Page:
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Veterans to take cross-country trek to raise awareness

July 16, 2013

The old adage says if you want to understand someone, you should walk a mile in their shoes.

What about 2,632 miles?

Two veterans are asking you to do just that; but don't worry, you can stay on the couch.

Veterans of Iraq, Milwaukee-native Anthony Anderson and Waukesha-native Tom Voss have teamed up with the organization Dryhootch to raise awareness for veteran's issues on one very long walk from Milwaukee to Los Angeles.

That's right, read it again, it says walk.

The idea

Voss and Anderson met at Dryhootch, a coffee shop that supports and employs veterans in Milwaukee, Madison and has a new location in Waukesha. After finding out they were deployed in Iraq around the same time, the two became friends and coworkers.

Voss, who is open about his struggle with post-traumatic stress disorder (PTSD), said that one day he just decided he wanted to get away and go for a walk.

"I called Anthony to see if he had a ruck," Voss said. "He wanted to know what I needed one for. He basically came up with the idea to do this together and as a fundraiser for Dryhootch."

"Through the development we figured if we're going to get attention from people let's help veterans so our community can get a better understanding of some of the issues they face," Anderson added.

Voss, who picked LA because some friends he was stationed with now live there, said that he will take the semester off from his studies at University of Wisconsin-Milwaukee. Anderson, who works for Dryhootch, got permission to take leave from his boss, but more importantly from his wife, 18-month-old daughter, and doctor before deciding to make the trip.

"He called me on May 2 which was a Thursday and basically by May 3 I had permission to go," Anderson said. "(My wife) understands the importance of this and not only how I will benefit personally but what we're trying to do for veterans. The money we are trying to raise for this place. She understands it's something bigger than me trying to get out of the house."

Veterans Trek

The journey will take them 2,632 miles to 107 cities. They leave on Aug. 30 and if they walk the planned 16 miles per day they will reach their destination by Jan. 31.

"Walking is going to take time. That's the idea. It's to take the time to be with yourself and really address the issues that I have personally," Voss said. "By walking you are really forced to just deal with it. You know where you have to go but the only way to get there is by foot so whether you like it or not you deal with it."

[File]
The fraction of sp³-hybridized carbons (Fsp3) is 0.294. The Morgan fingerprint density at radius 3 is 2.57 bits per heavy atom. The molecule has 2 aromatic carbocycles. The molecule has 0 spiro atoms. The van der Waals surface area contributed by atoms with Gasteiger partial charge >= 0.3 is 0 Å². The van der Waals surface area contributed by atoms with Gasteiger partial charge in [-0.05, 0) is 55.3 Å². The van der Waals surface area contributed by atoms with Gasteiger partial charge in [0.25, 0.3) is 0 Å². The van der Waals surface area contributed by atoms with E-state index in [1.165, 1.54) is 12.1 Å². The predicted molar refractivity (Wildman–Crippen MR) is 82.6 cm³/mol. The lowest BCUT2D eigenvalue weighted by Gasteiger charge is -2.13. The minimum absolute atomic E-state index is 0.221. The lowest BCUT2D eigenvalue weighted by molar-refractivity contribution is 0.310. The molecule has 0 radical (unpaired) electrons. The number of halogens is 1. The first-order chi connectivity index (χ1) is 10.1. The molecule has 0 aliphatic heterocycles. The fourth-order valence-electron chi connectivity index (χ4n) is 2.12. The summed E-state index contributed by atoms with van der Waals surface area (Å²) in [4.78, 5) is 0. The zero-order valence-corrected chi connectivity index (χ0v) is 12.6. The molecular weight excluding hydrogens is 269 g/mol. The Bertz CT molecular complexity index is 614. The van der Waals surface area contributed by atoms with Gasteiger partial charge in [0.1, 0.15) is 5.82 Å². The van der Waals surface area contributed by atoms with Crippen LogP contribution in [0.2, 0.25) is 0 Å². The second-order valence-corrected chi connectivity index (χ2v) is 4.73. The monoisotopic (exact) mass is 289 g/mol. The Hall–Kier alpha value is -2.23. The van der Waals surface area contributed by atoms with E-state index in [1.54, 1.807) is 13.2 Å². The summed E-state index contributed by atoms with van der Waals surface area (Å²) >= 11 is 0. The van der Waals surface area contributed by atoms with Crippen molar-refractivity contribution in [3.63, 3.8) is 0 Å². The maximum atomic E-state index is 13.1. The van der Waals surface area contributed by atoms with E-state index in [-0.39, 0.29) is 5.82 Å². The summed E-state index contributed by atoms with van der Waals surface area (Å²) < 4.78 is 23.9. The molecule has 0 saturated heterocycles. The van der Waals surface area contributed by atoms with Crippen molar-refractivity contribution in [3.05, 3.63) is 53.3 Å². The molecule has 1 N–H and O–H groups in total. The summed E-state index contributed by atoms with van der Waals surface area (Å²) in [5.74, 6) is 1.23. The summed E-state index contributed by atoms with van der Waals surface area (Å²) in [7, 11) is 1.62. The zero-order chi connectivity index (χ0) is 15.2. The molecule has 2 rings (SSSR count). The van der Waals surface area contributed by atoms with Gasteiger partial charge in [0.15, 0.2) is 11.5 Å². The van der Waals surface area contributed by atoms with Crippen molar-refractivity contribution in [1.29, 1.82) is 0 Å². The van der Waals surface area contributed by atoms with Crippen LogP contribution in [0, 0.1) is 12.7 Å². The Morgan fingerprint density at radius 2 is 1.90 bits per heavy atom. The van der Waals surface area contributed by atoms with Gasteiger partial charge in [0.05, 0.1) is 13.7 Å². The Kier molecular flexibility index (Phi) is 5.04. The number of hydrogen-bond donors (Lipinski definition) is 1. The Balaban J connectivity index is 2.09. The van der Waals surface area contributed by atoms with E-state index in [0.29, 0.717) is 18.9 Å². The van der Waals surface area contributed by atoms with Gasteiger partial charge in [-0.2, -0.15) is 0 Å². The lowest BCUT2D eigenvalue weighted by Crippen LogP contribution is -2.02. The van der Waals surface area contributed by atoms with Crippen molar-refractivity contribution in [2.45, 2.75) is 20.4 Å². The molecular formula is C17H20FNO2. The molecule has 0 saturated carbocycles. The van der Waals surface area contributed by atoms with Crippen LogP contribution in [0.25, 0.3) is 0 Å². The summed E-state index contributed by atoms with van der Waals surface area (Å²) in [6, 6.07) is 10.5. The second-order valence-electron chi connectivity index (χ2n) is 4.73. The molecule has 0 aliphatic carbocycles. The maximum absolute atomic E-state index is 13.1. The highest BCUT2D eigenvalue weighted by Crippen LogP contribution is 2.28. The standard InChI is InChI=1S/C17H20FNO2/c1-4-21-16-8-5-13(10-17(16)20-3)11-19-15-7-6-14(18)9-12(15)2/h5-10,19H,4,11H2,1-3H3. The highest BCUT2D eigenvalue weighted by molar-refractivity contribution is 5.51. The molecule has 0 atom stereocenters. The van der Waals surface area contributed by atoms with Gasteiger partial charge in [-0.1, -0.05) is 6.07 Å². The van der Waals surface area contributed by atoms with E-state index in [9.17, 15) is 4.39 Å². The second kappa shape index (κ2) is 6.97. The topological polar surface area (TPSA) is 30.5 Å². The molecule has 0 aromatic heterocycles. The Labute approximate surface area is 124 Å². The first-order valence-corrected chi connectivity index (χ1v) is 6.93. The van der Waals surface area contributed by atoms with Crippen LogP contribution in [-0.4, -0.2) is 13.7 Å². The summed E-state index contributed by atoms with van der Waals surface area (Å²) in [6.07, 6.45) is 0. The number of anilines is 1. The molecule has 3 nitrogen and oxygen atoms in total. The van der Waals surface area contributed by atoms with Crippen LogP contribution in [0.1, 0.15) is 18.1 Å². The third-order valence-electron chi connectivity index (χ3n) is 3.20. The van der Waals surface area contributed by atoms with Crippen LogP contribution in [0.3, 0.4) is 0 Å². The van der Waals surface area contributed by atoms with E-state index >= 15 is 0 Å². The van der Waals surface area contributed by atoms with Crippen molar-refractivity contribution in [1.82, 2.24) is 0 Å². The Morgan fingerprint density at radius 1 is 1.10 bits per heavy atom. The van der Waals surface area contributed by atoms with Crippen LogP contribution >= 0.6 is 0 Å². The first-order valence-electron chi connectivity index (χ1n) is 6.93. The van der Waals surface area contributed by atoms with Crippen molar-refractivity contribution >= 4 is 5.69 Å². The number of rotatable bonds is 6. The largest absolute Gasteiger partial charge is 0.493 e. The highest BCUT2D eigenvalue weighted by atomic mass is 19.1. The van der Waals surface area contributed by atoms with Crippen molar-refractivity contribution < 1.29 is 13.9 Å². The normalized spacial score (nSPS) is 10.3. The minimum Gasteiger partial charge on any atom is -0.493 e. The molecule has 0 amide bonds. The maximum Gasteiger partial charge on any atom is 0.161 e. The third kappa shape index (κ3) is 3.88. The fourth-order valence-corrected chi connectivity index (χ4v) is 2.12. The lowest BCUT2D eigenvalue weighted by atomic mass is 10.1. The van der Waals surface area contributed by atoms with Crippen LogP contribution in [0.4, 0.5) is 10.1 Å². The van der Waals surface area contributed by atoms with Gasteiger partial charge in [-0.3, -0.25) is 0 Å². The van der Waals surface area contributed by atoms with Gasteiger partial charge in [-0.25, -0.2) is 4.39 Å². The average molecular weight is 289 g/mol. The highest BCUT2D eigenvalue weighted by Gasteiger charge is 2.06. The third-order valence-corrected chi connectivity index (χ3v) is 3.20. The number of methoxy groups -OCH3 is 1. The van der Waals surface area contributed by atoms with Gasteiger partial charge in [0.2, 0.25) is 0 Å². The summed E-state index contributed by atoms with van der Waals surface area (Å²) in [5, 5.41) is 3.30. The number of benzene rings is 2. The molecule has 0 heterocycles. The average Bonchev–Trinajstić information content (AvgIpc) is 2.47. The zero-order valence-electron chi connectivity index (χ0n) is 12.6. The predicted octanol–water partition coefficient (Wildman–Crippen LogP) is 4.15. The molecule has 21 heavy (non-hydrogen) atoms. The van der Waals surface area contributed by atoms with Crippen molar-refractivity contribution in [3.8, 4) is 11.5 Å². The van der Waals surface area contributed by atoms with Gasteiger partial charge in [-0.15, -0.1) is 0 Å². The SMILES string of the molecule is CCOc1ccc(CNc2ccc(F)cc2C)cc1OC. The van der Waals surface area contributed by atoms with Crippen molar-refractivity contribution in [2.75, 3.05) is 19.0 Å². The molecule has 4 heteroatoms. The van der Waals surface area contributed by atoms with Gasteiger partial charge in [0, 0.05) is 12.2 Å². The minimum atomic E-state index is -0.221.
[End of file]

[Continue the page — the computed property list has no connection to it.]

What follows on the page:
Voss explained that at Dryhootch he saw many retired veterans having flare-ups with PTSD because they had more time to think about their past. He hopes to address the issues now in hopes of having a better future.

"I was diagnosed with PTSD after my first deployment and like Tom said, you want to be able to take the time to address it. When you get home when you're young you need to find a job, you need to go to school, I had a wife so you don't ever really have that time," Anderson explained. "For me I couldn't sleep or communicate with my friends… For me, this will give me the opportunity with someone I trust who has had similar experiences to have that time and just get through and get answers."

The two will camp and carry everything they need in their rucks, or large backpacks. They will shower when they find running water and carry their food and water with them in donated items from Dryhootch and Veterans Trek supporters.

Voss and Anderson have set up stops in cities and said upon releasing the cities on their Facebook page they have already received offers of backyards and home-cooked meals, which they greatly appreciate.

Being out of the military for a number of years, Voss and Anderson admit they've had to start training to prepare for the daily treks. Separately they've built up their walking capacity and on Sundays have met to walk as many as 20 miles.

Will they get sick of each other? Maybe. But neither gentleman was concerned about the stressful situations of being with one person for an extended period of time.

"For me, I had to live with my platoon for three years straight with 30 other guys so it's not really that big of a deal. If we're having a bad day or need to get a way we'll just let someone walk up you know a mile ahead or so and we're still close enough to react if something happens," Voss said.

Anderson tagged on "And I'm already sick of Tom, so we're there," shooting a quick smile and letting out a laugh.

Help the cause

Voss and Anderson will leave Aug. 30 from Milwaukee. They will stop in Waukesha the first night, Delafield the second night and then move on to Farmington and Johnson Creek as they make their way through Wisconsin.

The two hope to raise money not only to offset their minimal expenses for food, but also to offer a substantial donation to Dryhootch to the tune of $100,000 at the end of their journey. The goal may be lofty, but they are using social media, blogging tools and good old word of mouth to create awareness.

"We want to work through our own issues but also give people who don't typically pay attention a better sense of what's happening with veterans. Also, what simple effort they would give and how far that effort would go in the life of a veteran," Anderson said. "Not every vet has issues, but every vet needs to be supported."

For more information on how you can help, visit www.veteranstrek.com or visit their Facebook page www.facebook.com/VeteransTrek or contact Voss and Anderson directly at veteranstrek@gmail.com.

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